Agreed! For instance, there is a five-volume series published by the The Fundamentalism Project about fundamentalisms worldwide. h ttp://press.uchicago.edu/ucp/books/series/FP.html (link broken). Most of the volume are over 800 pages. Even with that, the editors feel that it is not comprehensive. I have not read it all, but have read in it. The reason I was interested is that there appear to be fundamentalist threads in every religion that have been gaining ground. Fundamentalisms may differ in many ways, but they seem to have in common an authoritarian structure and the oppression of women woven into them. At the time I read portions of this, women appeared to be gaining ground in many protestant faiths, being ordained, etc. The fundamentalisms were different in many ways, but appeared to contain a backlash against women’s gains.

    This was when I was a liberal feminist and had hope for liberal faiths in the women’s movement. If I were attending church, I’d still choose one like the United Church of Christ (NOT the Church of Christ, which is the opposite). They ordained their first woman as a minister in the 1800’s, and before that were active in things like women’s health. At this point, though, I’ve had enough of liberal feminist men in my personal life, though I want them to continue to support women where ever they do, and to increase that support.

    Your original point, Loretta, about rape and religion is an important one for radical feminists. We cannot afford to turn away from the reality of this. In some ways, the liberal branches of a religion like Catholicism can sugar-coat the religion and dilute the effect of rape within the religion. It’s why reform doesn’t work.

    Also, the thing about atheist men, UGH! Just like radical men in every movement as far as I can tell. It’s all about them when it comes to women and using women in ways they don’t even think twice about. It is probably why the radical branches of all these movements never appealed to me personally. They men seemed even more misogynist than the mainstream man. But radical feminism makes good sense to me. Radical feminist religion sounds good, too.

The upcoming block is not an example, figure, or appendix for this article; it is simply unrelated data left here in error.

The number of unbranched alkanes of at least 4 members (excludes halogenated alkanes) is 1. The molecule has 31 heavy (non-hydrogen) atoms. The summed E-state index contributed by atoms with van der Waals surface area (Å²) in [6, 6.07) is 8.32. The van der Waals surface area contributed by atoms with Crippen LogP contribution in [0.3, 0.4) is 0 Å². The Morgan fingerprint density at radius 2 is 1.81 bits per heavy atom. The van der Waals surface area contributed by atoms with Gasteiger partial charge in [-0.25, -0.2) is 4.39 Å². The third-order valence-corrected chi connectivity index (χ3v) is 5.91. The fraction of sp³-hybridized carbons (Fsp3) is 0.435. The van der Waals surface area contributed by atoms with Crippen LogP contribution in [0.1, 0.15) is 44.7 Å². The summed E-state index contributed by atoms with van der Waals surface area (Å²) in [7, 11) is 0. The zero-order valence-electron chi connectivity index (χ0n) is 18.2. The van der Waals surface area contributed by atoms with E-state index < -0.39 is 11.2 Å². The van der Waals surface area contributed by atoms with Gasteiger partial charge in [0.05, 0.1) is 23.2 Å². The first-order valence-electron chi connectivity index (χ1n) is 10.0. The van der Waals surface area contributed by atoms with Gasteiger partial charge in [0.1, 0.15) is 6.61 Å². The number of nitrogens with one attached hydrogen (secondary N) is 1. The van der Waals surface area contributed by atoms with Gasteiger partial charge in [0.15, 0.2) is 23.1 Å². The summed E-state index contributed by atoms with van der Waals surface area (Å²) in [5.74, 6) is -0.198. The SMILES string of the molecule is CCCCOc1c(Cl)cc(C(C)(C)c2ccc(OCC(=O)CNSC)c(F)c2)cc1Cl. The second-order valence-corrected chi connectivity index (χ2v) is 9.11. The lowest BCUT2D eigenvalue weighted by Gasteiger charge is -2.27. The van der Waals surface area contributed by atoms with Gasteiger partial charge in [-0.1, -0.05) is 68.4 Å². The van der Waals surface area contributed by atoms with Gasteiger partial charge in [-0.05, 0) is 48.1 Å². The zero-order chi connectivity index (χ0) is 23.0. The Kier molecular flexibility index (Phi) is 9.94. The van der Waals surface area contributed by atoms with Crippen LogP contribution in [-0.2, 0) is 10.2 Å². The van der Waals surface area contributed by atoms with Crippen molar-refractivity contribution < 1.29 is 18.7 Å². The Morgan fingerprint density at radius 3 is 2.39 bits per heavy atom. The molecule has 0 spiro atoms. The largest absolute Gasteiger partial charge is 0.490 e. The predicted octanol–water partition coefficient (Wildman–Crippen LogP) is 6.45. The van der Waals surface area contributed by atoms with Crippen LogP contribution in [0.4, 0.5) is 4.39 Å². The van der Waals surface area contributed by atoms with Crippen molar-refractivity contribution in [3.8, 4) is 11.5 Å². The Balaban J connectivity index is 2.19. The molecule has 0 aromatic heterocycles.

37. All fundamentalists need a strict structure in beliefs and a common enemy — “the other.” That’s what makes the group cohesive. That’s why you hear so many rallying cries about “the other” taking over the culture and the nation.

    Recent studies have shown those on the right have a stronger startle response than those on the left. This indicates they are more fearful in general, hence they feel safer within the strict structure and can be more easily rallied against “the other.”

    Other studies show they literally view life through a different frame than those who are more liberal. Where a liberal will see adventure and opportunity, they will see a threat to their well-being.

    That’s what is being used to take away our rights. We are viewed as a threat to their well-being. You can hear it in every speech made on their behalf. Of course, we’re not the only people in “the other” category. Same sex marriage is. Obama is. All non-whites are. Immigrants are. The list could be quite long, but you get the idea.

    The trouble with fighting back and limiting their effect on our lives is that liberals don’t view life the same way, so they don’t perceive how harmful the threat is until it is extreme and many rights have already vanished. That’s how Germany went from a democracy to Hitler’s nightmare. I’m hoping the current extremes in legislation will wake up the liberals and convince them to act together in the voting booth — something that’s really not in their make-up.